Isis The Blogger: The Unexpected outcome of Motherhood

Isis The Blogger: The Unexpected outcome of Motherhood

I had a full term pregnancy without any complications besides an unstable
relationship. When my son was born he was not responsive, although he looked like a normal, healthy baby; there was something going on in his brain that I would not fully understand until later.”

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Isis The Blogger

Single parenthood is not something a young woman should have as a goal. When becoming a parent you have to think about all the things you are setting in motion for someone else’s life. While there are some who say “Well, I did just fine on my own.” Kudos to you, but just think how much easier it could have been with a partner to share in the joy, pain, love, stress, and future of this child that has been born. When I became a mother at 20, I believed I had the world figured out. While I had planned on going to film school, other choices sent me down a different path. The path that followed lead to a surprise that I was not prepared for.

In the ideal setting we would all like to raise our children in a household with a solid foundation of two loving people.  When a woman becomes pregnant she is often asked “Do you hope the baby is a boy or a girl?” Some women say which gender they would prefer, and some say they just want a healthy baby. Well I wanted a healthy baby boy. Unfortunately things would not turn out as planned.

Motherhood is something that you can never fully prepare for and there is no manual that explains how to deal with all of the ups and downs of a disabled child. Just imagine being a single mother to a disabled child. I have lived this version of adulthood every day for the last nine years, alone.  When a baby is growing inside of your body; you can never fully know what those chromosomes are doing until the baby comes out.

I had a full term pregnancy without any complications besides an unstable
relationship. When my son was born he was not responsive, although he looked
like a normal, healthy baby; there was something going on in his brain that I
would not fully understand until later. My baby was born with Hypopituitarism (http://www.mayoclinic.com/health/hypopituitarism/DS00479), which means his pituitary gland was not producing one or more of the necessary hormones that the body needs to function.

The emotional devastation I felt can’t even be put into words. A newborn
baby with a rare disorder, what do you do as a single mother? Figure it
out.  Over the last nine years I can’t begin to count the amount of times we spent a week or more in the hospital due to low blood sugar or the common cold just attacking his body. As a mother to a child with a disability I had to learn quick, I had to learn how to give a pill, liquid medication, a daily injection, and check blood his blood sugar; all while trying to adjust to the schedule of a newborn that had to eat every  hour to maintain a normal blood sugar.  At the same time I was attending school and working. Life with my child was quite the adjustment, I had gone from carefree adult to overwhelmed mother overnight.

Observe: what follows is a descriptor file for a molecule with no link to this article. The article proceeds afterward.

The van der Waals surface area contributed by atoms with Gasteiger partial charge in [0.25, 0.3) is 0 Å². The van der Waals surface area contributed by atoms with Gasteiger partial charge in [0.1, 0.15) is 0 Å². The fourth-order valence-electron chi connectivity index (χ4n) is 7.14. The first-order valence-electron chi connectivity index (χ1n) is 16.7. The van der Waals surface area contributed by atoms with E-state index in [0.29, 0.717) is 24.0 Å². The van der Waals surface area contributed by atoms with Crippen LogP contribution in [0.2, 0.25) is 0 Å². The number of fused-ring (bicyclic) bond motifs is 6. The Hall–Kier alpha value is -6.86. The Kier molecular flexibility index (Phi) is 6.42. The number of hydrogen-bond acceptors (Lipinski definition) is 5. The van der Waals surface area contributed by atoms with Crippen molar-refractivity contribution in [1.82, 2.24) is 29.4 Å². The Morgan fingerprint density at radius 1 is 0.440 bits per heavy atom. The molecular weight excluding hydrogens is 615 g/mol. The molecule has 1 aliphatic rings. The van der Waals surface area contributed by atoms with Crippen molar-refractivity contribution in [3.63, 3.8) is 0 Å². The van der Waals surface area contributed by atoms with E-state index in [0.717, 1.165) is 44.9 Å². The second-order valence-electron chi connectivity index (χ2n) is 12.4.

It was very hard trying to stay employed while my son was young and his health was unstable. I lost a few jobs because he had episodes that required hospital stays, and when a child is sick in the hospital and under a certain age, a guardian has to be present at all times. When you’re a single parent…..you’re the only guardian. It comes down to making the choice between going to work or dealing with Child Protective Services because you left your child unattended at the hospital. It would have worked better if I had another half to even out the responsibilities. You can have the best support system in the world to help you with your baby including your family, friends, co-workers, etc. In reality, everyone in your support system has to go to work, school, and take care of their own. At the end of the day nobody is going to replicate the support the right partner can provide for you and your child.

I am very grateful that my son is now nine years old with stable health. In the moments when I am alone and thinking about life sometimes I wonder about the questions of the future like:

Where’s my father?

Why was I born this way?

Why doesn’t he call?

What happened?

I realize no matter how hard I work, what I achieve for us, what he achieves in life or how much tuition I pay for his education, those are questions that will have to be answered when the time comes. The likelihood that I will be the only one providing those answers is definite. Think about the bigger picture before you lay down with someone without using a condom and it doesn’t matter if you are on birth control or not, besides STD’s there is always the possibility of pregnancy.

Although most babies are born just fine, yours could be in the percentage that isn’t as healthy as the rest.  Single parenthood is already difficult, and there is always that possibility that a disability can make it that much harder.

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